This research project proposes a human-centred approach to understand the formation and management of a multi-mobile millennial nomad’s identity and spatial practices in the private domain, urban environment and the digital realm. It foregrounds a spatiality paradigm and applies an affective lens to distil qualitative insights into how this globally dispersed group of highly mobile and peripatetic individuals between their twenties and mid-thirties maintain a multi-dimensional and deeply interconnected existence. This dynamic age in which we live is truly a fluid one: Following technological and digital advancements, the merging of technologies in the current Fourth Industrial Revolution have consecutively altered lifestyles and work cultures; influenced consumption and behaviour patterns; the ways in which privacy lines are drawn; demarcation of ownership of territories and possessions; and how relationships are nurtured. Global mobility and connectivity along with the convergence of people and data in virtual space vitally support nomadic lifestyle requirements and the lateral agility necessary for the millennial generation to remain competitive in a rapidly evolving labour landscape.
Despite the topicality of this phenomenon, the spatial demands and contextual experience of the millennial nomad remain under-researched. Departing from the themes of movement and transience that dominate discourse on global nomads in sociology and geography, we confront this paucity by focusing on the performative nature of short-term placemaking and homemaking that is part and parcel of the millennial nomad’s cyclical ritual of relocation, reorganization and reassembling; and what it means to have a local address, albeit for a limited time. Unlike itinerant and leisure travellers, global nomads tend to immerse themselves in the culture of their host environment and form bonds with the community for the duration of their stay. This heuristic process of crafting one’s lived environment and local networks is regarded as a creative practice; more than that, it illustrates the agency individuals possess and actively exercise on the micro-spatial level.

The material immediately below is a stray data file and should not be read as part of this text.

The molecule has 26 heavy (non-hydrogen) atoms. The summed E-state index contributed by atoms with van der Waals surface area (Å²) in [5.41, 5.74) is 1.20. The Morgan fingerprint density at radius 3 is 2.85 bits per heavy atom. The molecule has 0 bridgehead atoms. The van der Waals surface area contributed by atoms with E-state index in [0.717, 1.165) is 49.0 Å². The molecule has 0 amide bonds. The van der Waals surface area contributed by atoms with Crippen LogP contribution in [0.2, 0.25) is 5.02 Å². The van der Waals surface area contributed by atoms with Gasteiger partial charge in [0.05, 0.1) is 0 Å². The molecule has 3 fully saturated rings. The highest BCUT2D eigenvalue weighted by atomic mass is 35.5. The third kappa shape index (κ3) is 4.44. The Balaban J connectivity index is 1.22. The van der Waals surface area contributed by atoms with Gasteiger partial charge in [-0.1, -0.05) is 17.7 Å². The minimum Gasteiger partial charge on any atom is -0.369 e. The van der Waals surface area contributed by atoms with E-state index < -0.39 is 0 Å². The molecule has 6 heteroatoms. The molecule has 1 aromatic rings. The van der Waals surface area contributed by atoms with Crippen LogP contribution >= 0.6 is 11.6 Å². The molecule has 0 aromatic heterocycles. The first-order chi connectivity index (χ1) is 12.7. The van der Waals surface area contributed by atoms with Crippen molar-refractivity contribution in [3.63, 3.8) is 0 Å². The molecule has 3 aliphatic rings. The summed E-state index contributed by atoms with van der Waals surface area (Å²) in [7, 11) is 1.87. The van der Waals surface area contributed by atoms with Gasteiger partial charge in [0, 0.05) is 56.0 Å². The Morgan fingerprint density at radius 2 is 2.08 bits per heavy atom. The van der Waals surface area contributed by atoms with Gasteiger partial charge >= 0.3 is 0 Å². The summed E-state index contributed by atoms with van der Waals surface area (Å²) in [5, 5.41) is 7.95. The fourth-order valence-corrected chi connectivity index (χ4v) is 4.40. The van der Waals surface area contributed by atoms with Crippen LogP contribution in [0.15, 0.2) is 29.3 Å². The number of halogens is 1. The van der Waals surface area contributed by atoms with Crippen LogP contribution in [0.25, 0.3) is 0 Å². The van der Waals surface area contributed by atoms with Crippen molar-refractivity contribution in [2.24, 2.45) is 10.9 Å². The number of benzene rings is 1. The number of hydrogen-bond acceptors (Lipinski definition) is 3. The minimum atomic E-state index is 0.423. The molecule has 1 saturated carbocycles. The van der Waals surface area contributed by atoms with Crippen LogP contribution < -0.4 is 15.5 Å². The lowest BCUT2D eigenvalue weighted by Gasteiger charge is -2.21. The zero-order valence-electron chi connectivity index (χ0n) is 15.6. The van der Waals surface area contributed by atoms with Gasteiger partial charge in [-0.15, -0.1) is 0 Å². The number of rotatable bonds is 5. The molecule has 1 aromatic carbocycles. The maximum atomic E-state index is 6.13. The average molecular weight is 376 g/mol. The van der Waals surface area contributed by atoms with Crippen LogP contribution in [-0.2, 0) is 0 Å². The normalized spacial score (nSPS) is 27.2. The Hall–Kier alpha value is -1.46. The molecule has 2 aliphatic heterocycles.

Adopting a research-led framework, architectural criticism, spatial mapping, virtual ethnography and other instruments for eliciting qualitative descriptions are employed to systematically:
- Discuss how traditional notions of “home”, “work”, “territory” and “identity” are being redefined;
- Study the formation of one’s habitus via an architectural approach to materiality;
- Chart how nomads navigate their host cities, the resources and networks they rely on; and
- Identify new normative societal features that have emerged as a result of the penetration of social media and mobile devices into our everyday life.
The incorporation of diverse research tools and interpretive media to capture and communicate the results of our investigations—film, VR and AR apps to support immersive experience—is vital. This is essential in order to supply a multi-faceted reading of the research findings. An added complexity is attributed to the simultaneous corporeal and digital presences that we now seamlessly maintain in real life. Therefore, innovative methods appropriate to mapping the respective physical, mental and virtual realms of inhabitation and their overlaps will be necessary.
By identifying certain values commonly shared by the growing number of millennial nomads worldwide, we aim to formulate a rubric that explains the spatial rhetoric of this demographic. Ultimately, we will be able to articulate the role of digital and technological affordances in relation to human agency, by how these are deftly applied for scripting the spatial narrative of a millennial nomad in the contemporary milieu. On a conceptual level, the research highlights the seamless connection between the online and offline territories we now naturally maintain as evidence of the increasing dilution between perceptual spatial divides. The significant contribution of this project to academia will be to reflect on the millennial nomad’s global transversality from a spatial-experiential standpoint to offer a bottom-up articulation of the world.
The research project is funded by the Ministry of Education Academic Research Fund (AcRF) Tier 1 Grant and will span 18 months until June 2020.